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EXIAR aims to reshape ECA landscape

Date of News Item: 
April 1, 2014

By Ed Ansel

Satellite Finance (April 2014)

Satellite Finance

EXIAR aims to reshape ECA landscape

Export credit agencies continue to play a key role in shaping the satellite sector. Their direct loans and credit guarantees have enabled countless companies to secure cheap debt to push ahead with expensive space projects.
Up until this point, two ECAs have very much dominated the scene, the US Export Import Bank and France’s Coface but this is about to change with the arrival EXIAR of Russia.
SatelliteFinance’s Ed Ansell speaks with Alexey Tyupanov, EXIAR’s head of structure project and international business development as well as a member of the management board, about how his agency plans to shake up the status quo.

Ed Ansell: Could you start by talking about the creation of EXIAR?

Alexey Tyupanov: EXIAR was established as a state-owned joint stock company in 2011 with a state guarantee covering our insurance liabilities. Under our mandate we provide export credit guarantees, typically 95% of a bank loan. We do not provide direct lending like the US ExIm Bank or Export Development Canada, so we have to cooperate a lot with both Russian and international banks.
Our first active year of operation was 2013 when we covered about 60 transactions worth US$2.5bn. Now we have about 100 projects in the pipeline, valued at more than US$10bn.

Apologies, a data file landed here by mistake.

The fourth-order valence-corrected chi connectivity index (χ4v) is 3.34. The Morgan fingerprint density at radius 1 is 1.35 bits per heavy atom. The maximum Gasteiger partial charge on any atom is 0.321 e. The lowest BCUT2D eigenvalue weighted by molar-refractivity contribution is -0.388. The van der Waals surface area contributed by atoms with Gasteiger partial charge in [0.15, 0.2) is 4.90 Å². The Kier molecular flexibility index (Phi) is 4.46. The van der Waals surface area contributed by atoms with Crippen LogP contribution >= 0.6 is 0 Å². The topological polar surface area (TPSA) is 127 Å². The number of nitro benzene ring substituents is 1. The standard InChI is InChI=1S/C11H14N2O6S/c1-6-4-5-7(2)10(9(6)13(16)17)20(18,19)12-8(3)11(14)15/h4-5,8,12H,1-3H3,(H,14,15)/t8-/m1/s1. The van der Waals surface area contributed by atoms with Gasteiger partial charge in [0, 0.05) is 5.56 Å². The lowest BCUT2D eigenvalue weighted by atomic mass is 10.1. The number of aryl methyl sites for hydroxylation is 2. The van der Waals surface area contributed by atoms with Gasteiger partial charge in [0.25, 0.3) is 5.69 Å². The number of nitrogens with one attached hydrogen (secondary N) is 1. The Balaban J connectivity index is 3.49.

Unlike some European ECAs we do both short term export credit insurance, like commercial credit insurance, as well as medium and long term transactions. This gives us a presence in more or less each and every industry.
However, though we support all industries and are present in all industries, there is a special talk from the government to focus on high added value exports like satellites and so we will focus on these.
Under our mandate, the only limitation we have is that we do not support the export of crude oil and natural gas.

EA: And how is EXIAR different from other export credit agencies?

AT: What differentiates us from other ECAs, and what we have been presenting to customers of ILS, is that legally we do not have limitations in terms of the minimum amount of Russian content in the project. Every project is considered on a case by case basis and we decide whether we will support it or not. This gives us a certain flexibility compared to other ECAs.
For example, in terms of satellites, we will look at a project with a Russian launcher and a foreign satellite and payload, and we will consider supporting the whole project - not just the launcher.
Hopefully that sort of flexibility should provide more comfort to customers of ILS.

EA: So what is your capacity for deals, what is the largest a loan you could potentially guarantee?

AT: We don’t have any limitations. Last year the largest ticket was €300m and we have a special solution for SMEs so we can go as small as a few thousand dollars. But we are now considering large scale projects worth billions of dollars.
The only limitation is that the state guarantee from the Ministry of Finance is issued at US$10bn but once we reach it we will just apply for a new guarantee.